“When feeding large amounts of byproducts to animals, a trend that is common during periods of high material prices, we need to understand that there can be a tremendous level of variability in the quality of these feedstuffs,” commented Dr. Luke Miller, a ruminant technical support specialist at Alltech. “Byproducts tend to contain a large number of different types of mycotoxins from the Fusarium, Penicillium, Aspergillus or Claviceps families.”
When byproducts from crops such as corn and wheat are produced, the mycotoxin risk is amplified as the mycotoxin presence contained in the parent grain is now concentrated into a lesser mass. This contrast in mycotoxin risk was very evident in a recent analysis of aquaculture feed ingredients carried out by Alltech. When Alltech’s Risk Equivalent Quantity (REQ) metric was applied to wheat and wheat byproducts, the percentage of ingredients at higher risk levels for shrimp was 27% and 74%, respectively (Fig 1.)
Figure 1: A comparison of mycotoxin risk in wheat and wheat byproducts used in aquaculture production.
Similarly, an analysis of distillers dried grains tested by Alltech 37+® in the first six months of 2022 reveals the extent of the challenge associated with these ingredients. Each sample had an average of 9.7 mycotoxins, with type B-trichothecenes presenting the greatest risk (Fig 2.). In a dairy system, 70% of the samples analysed would present a higher-risk mycotoxin challenge. The potential challenges are highlighted using Alltech’s PROTECT™ Calculator that assesses the impact on animal health and performance associated with feeding such mycotoxin levels. At an average REQ level of 310 ppb, milk production is predicted to drop by over 0.5 litres per cow per day, with somatic cell count levels being increased. Dr. Miller notes that, in a dairy setting, although a reduction in milk production immediately draws attention, producers must also be aware of the impact on reproduction rates. He also adds that dairy cattle are one of the animal groups most susceptible to lower levels of mycotoxins due to production stresses.
Figure 2: The mycotoxin risk in corn byproducts analyzed at Alltech 37+ labs during the first 6 months of 2022.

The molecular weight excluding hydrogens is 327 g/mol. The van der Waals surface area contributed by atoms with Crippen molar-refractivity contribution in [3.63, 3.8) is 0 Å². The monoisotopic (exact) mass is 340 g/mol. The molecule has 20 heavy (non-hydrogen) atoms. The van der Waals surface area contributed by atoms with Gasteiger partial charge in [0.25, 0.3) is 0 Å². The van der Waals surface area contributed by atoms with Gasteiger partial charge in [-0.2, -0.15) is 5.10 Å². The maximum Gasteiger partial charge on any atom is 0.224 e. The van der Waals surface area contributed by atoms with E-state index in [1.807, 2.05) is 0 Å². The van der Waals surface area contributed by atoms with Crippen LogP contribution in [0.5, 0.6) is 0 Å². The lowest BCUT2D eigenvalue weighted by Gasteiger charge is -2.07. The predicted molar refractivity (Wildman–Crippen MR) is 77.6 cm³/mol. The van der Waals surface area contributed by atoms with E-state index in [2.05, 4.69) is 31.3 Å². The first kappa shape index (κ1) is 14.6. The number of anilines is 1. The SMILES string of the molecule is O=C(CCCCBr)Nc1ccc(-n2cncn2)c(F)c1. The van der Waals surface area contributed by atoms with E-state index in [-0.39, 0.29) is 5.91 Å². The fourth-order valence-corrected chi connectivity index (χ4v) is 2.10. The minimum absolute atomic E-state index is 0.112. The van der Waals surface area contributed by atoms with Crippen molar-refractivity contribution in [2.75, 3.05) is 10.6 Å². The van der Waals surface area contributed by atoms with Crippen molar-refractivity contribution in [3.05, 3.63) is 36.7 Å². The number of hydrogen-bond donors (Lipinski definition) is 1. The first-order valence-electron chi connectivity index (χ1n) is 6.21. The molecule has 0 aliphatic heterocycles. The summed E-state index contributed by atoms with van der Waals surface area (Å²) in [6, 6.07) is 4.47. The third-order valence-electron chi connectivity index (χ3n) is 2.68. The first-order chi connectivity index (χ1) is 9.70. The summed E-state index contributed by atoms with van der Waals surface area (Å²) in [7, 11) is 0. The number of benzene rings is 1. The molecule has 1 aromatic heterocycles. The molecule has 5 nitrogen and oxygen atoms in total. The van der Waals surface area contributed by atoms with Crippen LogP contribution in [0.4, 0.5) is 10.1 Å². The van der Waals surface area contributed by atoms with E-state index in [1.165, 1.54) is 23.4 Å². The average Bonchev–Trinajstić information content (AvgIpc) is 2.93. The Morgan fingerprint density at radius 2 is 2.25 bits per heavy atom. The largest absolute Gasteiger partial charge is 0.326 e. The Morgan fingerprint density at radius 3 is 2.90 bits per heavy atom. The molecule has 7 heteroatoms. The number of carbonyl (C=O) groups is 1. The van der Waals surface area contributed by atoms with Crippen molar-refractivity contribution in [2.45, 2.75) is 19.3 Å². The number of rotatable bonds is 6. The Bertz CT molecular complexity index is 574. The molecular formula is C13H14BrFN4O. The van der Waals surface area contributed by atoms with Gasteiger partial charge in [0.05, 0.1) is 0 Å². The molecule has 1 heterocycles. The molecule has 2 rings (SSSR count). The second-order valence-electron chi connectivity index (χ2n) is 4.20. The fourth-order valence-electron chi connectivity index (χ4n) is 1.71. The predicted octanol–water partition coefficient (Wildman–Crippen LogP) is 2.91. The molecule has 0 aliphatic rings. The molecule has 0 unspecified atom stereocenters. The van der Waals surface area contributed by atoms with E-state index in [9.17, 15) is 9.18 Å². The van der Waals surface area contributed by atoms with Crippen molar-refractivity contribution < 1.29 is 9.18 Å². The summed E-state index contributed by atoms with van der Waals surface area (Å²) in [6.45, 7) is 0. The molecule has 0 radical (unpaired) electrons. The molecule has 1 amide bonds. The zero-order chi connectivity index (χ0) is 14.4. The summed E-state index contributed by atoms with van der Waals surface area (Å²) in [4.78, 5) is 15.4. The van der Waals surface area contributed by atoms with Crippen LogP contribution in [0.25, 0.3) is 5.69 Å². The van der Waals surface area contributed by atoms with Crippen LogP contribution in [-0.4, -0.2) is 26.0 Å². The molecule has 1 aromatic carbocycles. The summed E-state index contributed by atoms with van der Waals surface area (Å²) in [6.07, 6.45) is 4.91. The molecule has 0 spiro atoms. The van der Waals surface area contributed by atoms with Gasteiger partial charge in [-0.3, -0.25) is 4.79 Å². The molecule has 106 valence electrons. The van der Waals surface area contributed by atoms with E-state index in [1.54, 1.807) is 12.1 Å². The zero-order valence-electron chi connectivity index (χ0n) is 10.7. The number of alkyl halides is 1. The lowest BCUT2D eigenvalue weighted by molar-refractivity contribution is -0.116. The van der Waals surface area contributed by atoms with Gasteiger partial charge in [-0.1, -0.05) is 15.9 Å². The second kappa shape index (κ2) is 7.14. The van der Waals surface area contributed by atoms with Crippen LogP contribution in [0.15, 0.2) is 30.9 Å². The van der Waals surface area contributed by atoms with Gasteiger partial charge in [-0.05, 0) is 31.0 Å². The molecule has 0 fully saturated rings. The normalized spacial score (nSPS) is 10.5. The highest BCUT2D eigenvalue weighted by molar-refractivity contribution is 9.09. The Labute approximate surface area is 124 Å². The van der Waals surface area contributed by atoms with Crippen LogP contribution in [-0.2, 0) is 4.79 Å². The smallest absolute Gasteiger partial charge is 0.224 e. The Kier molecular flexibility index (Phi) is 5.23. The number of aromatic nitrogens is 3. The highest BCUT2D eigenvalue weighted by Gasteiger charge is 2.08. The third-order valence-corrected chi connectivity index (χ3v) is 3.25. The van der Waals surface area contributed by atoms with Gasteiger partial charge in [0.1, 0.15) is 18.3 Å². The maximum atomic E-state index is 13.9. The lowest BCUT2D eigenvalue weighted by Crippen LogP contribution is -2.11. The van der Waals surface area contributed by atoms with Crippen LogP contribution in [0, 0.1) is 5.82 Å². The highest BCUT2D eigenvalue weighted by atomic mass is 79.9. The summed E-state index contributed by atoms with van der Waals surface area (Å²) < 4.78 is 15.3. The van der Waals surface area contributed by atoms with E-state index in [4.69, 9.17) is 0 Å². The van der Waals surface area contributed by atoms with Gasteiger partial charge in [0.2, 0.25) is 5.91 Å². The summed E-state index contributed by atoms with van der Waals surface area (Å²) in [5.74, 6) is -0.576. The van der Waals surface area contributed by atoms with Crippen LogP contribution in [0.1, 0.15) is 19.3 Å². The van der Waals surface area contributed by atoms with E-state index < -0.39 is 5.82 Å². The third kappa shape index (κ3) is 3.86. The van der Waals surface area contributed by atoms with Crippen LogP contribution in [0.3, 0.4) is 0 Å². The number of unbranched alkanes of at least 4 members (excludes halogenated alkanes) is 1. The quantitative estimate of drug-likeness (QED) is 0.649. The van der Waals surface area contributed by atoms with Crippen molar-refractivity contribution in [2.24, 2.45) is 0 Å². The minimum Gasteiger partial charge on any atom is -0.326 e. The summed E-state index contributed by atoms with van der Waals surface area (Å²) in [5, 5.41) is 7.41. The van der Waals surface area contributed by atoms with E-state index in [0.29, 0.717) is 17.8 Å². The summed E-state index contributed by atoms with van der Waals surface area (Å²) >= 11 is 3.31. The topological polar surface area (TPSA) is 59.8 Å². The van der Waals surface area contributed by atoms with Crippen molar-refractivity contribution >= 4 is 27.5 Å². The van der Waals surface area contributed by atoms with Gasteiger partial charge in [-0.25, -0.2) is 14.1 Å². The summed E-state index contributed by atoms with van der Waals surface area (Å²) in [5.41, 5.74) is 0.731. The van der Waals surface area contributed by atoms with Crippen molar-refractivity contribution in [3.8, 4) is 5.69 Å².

The Alltech 37+ analysis also demonstrates the mycotoxin risk to broiler and grow-finish pig producers. The percentage of samples at higher risk is up to 90% in a swine setting, with the potential for reduced performance in herds consuming such contaminated byproducts.
How can feed and livestock producers manage the mycotoxin risk?
Are feed and livestock producers powerless when managing the potential risks from mycotoxins when using lower-quality grains or byproducts during the coming feeding season? They do not have to be, and although it is still pretty much impossible to eliminate mycotoxins from the animal feed supply chain, some steps can be taken — from when the crop is planted all the way through to the delivery of the feed to animals — that can help to mitigate the mycotoxin challenge. Knowledge is key, and one of the vital tools within this cycle is mycotoxin detection. Until the actual risk is identified and quantified in the ingredients that you are using, it can be very difficult to establish an effective mycotoxin control program or make successful use of in-feed solutions like mycotoxin binders that are designed to remove mycotoxins from the animal’s digestive tract before they have a chance to cause serious harm. Lab-based analysis typically identifies a larger group of mycotoxins, while field-based mobile testing provides a quick and cost-effective solution to identify some of the key mycotoxins that may be present in a sample.
Over the next few months, Alltech will provide comprehensive insights into the mycotoxin risk in newly harvested grains across Europe, the USA and Canada. To find out more about these programs, or if you are concerned about the quality of the ingredients you are using in your operation, please contact your local Alltech representative, who will be happy to help you understand more about managing the challenge.